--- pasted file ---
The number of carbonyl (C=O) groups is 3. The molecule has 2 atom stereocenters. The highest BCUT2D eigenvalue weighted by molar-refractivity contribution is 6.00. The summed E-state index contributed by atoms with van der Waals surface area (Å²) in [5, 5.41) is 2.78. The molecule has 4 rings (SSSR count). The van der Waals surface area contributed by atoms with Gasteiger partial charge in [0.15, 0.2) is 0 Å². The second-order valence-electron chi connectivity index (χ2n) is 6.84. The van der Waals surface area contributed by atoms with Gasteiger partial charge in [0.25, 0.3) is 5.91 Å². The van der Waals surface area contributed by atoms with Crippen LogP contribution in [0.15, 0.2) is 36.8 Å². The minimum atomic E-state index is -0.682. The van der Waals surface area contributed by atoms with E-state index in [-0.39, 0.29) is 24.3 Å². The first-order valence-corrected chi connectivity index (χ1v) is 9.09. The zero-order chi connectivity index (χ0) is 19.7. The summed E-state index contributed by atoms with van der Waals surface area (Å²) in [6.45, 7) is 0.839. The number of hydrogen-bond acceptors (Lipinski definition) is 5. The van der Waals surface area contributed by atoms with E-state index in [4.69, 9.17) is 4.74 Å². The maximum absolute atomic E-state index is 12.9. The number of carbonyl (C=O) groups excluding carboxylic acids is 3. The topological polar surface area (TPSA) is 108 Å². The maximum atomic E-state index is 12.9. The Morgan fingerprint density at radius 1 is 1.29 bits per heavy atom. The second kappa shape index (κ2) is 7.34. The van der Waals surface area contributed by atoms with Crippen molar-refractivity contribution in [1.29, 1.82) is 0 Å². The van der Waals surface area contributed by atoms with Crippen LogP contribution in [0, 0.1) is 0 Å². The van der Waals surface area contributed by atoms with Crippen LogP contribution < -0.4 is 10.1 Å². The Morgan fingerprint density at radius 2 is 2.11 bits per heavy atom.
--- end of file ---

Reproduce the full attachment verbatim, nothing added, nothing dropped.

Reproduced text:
The number of carbonyl (C=O) groups is 3. The molecule has 2 atom stereocenters. The highest BCUT2D eigenvalue weighted by molar-refractivity contribution is 6.00. The summed E-state index contributed by atoms with van der Waals surface area (Å²) in [5, 5.41) is 2.78. The molecule has 4 rings (SSSR count). The van der Waals surface area contributed by atoms with Gasteiger partial charge in [0.15, 0.2) is 0 Å². The second-order valence-electron chi connectivity index (χ2n) is 6.84. The van der Waals surface area contributed by atoms with Gasteiger partial charge in [0.25, 0.3) is 5.91 Å². The van der Waals surface area contributed by atoms with Crippen LogP contribution in [0.15, 0.2) is 36.8 Å². The minimum atomic E-state index is -0.682. The van der Waals surface area contributed by atoms with E-state index in [-0.39, 0.29) is 24.3 Å². The first-order valence-corrected chi connectivity index (χ1v) is 9.09. The zero-order chi connectivity index (χ0) is 19.7. The summed E-state index contributed by atoms with van der Waals surface area (Å²) in [6.45, 7) is 0.839. The number of hydrogen-bond acceptors (Lipinski definition) is 5. The van der Waals surface area contributed by atoms with E-state index in [4.69, 9.17) is 4.74 Å². The maximum absolute atomic E-state index is 12.9. The number of carbonyl (C=O) groups excluding carboxylic acids is 3. The topological polar surface area (TPSA) is 108 Å². The maximum atomic E-state index is 12.9. The Morgan fingerprint density at radius 1 is 1.29 bits per heavy atom. The second kappa shape index (κ2) is 7.34. The van der Waals surface area contributed by atoms with Crippen molar-refractivity contribution in [1.29, 1.82) is 0 Å². The van der Waals surface area contributed by atoms with Crippen LogP contribution in [0, 0.1) is 0 Å². The van der Waals surface area contributed by atoms with Crippen LogP contribution < -0.4 is 10.1 Å². The Morgan fingerprint density at radius 2 is 2.11 bits per heavy atom.